Good Dirt
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  6. #6
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    Quote Originally Posted by sxotty
    I was wondering how to tell if a mtn bike frame is rack compatible w/o anything but pictures.

    In ages past they had those obvious mounts (that looked like disc brake mounts almost), are the two little holes above the der hangar what is used now?

    Can you use a rack and disc brakes?
    Hardtails are a lot easier... the first thing is to look for braze-ons or lugs on the seat stay and rear drop-outs where you can bolt on the rack. If your bike doesn't have these, you can still install a rack using p-clamps around the stays, and bolting the rack to that.

    Disc brakes aren't incompatible with cargo racks, but you need to becareful to ensure that the rack supports are going to fit into where you need to clamp or bolt them down, and not interfere with the moving parts.

    Full suspension bikes are a lot more tricky to add a rack to, and this is where the Old Man Mountain racks really shine...
    Ride a mountain bike... you will not regret it if you live.
    (with apologies to Mark Twain & The Taming of the Bicycle)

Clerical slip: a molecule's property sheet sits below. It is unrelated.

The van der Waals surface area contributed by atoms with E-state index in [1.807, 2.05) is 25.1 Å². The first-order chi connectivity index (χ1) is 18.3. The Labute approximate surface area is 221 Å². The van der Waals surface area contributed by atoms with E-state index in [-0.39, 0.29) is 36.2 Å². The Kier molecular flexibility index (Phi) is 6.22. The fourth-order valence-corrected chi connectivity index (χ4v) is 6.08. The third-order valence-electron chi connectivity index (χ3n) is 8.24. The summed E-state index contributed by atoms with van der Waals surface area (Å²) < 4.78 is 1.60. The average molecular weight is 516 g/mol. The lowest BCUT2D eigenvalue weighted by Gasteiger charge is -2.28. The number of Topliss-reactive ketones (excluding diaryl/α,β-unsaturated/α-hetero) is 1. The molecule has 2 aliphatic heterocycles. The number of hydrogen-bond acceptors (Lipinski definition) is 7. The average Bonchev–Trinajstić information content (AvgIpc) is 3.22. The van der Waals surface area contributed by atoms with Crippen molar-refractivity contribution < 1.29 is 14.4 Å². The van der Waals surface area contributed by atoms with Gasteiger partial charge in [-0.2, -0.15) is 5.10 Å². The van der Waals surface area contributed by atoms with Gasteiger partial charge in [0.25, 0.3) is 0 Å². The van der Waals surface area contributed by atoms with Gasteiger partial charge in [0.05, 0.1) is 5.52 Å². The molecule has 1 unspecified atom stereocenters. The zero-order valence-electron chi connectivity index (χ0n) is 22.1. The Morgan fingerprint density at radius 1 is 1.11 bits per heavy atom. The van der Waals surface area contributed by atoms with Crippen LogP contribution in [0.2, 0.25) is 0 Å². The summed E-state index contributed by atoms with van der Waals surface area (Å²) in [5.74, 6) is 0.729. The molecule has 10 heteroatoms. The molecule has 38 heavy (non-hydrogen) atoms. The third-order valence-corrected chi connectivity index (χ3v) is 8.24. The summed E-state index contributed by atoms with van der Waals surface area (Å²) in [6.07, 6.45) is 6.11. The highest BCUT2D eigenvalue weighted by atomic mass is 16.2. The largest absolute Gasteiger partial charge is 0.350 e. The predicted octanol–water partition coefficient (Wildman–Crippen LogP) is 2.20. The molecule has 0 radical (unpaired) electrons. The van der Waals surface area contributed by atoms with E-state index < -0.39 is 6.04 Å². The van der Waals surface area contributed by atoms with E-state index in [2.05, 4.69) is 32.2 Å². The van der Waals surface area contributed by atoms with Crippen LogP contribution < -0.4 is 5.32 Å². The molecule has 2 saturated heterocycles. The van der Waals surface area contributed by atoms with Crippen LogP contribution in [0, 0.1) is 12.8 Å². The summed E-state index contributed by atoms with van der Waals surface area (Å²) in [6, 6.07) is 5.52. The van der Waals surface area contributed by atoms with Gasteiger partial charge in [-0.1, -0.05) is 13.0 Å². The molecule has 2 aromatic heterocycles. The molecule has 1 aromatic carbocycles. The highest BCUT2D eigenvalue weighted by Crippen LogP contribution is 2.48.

7. #7
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    axiom odyssee disc

    Quote Originally Posted by Squash
    Another solution that I've seen used is the seat stay clamp type rack designed for bikes that don't have rack mount holes at the drop outs. The rear supports attach to the seat stay via a clamp type affair, usually above and clear of a disc brake caliper. From there the brake line or cable cn be routed around the clamp. As long as you're not sensitive about the finish on the bike (the clamps will mar the finish), this is also a viable solution if you want to run discs and a frame rack.
    Something like this: axiom odyssee disc ?? I will be trying it soon on a no-mount, disc-brake bike with an bolt on rear hub (no QR, hence OMM doesn't work). Since my bike also doesn't have the mounts near the seat, I'm going to use something like this: seat collar. Hope this helps someone!

  8. #8
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    Thanks guys there is a plethora of good info in here.

    The question about the holes in drop outs is b/c I was probably going to buy something used and it would save time if I could just look at pictures to tell if it had the necessary accouterments.

    For example this
    ebay frame does not appear to have the holes necessary in the dropouts. This frame has obvious places to attach racks like old frames did where they stick out past dropouts shouting "hey I can take a rack."

    This is the new style in the dropouts youguys are referring to right? Link.
    I can always ask sellers, but it helps to narrow the field first.

  9. #9
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    Ebay frame #1 looks to have rack mounts on the seat stays but not on the dropouts.
    Ebay frame #2 has rack mounts on the dropouts but not on the seat stays.
    Ebay frame #3 has rack mounts on both the seat stays and dropouts.